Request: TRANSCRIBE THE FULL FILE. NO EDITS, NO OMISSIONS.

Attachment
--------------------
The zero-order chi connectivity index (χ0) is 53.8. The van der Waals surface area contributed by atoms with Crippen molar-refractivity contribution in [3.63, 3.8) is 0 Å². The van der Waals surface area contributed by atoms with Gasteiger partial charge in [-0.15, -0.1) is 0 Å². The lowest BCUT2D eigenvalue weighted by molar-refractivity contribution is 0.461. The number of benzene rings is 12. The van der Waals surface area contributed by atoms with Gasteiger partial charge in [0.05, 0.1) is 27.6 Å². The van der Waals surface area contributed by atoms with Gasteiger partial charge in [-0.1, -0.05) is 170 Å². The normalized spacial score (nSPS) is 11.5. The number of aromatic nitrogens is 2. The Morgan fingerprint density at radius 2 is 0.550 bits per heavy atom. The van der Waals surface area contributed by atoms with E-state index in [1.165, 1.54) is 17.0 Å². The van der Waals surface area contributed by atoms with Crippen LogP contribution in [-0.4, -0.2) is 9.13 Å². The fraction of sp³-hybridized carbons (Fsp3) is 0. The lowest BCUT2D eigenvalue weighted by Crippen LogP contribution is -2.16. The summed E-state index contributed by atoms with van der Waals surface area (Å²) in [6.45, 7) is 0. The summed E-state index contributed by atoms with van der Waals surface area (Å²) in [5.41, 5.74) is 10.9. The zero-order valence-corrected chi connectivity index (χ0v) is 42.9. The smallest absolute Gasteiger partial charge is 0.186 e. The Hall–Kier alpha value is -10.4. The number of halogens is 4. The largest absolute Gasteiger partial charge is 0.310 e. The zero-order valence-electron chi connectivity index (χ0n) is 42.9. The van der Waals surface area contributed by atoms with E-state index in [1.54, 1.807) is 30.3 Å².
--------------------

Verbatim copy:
The zero-order chi connectivity index (χ0) is 53.8. The van der Waals surface area contributed by atoms with Crippen molar-refractivity contribution in [3.63, 3.8) is 0 Å². The van der Waals surface area contributed by atoms with Gasteiger partial charge in [-0.15, -0.1) is 0 Å². The lowest BCUT2D eigenvalue weighted by molar-refractivity contribution is 0.461. The number of benzene rings is 12. The van der Waals surface area contributed by atoms with Gasteiger partial charge in [0.05, 0.1) is 27.6 Å². The van der Waals surface area contributed by atoms with Gasteiger partial charge in [-0.1, -0.05) is 170 Å². The normalized spacial score (nSPS) is 11.5. The number of aromatic nitrogens is 2. The Morgan fingerprint density at radius 2 is 0.550 bits per heavy atom. The van der Waals surface area contributed by atoms with E-state index in [1.165, 1.54) is 17.0 Å². The van der Waals surface area contributed by atoms with Crippen LogP contribution in [-0.4, -0.2) is 9.13 Å². The fraction of sp³-hybridized carbons (Fsp3) is 0. The lowest BCUT2D eigenvalue weighted by Crippen LogP contribution is -2.16. The summed E-state index contributed by atoms with van der Waals surface area (Å²) in [6.45, 7) is 0. The summed E-state index contributed by atoms with van der Waals surface area (Å²) in [5.41, 5.74) is 10.9. The zero-order valence-corrected chi connectivity index (χ0v) is 42.9. The smallest absolute Gasteiger partial charge is 0.186 e. The Hall–Kier alpha value is -10.4. The number of halogens is 4. The largest absolute Gasteiger partial charge is 0.310 e. The zero-order valence-electron chi connectivity index (χ0n) is 42.9. The van der Waals surface area contributed by atoms with E-state index in [1.54, 1.807) is 30.3 Å².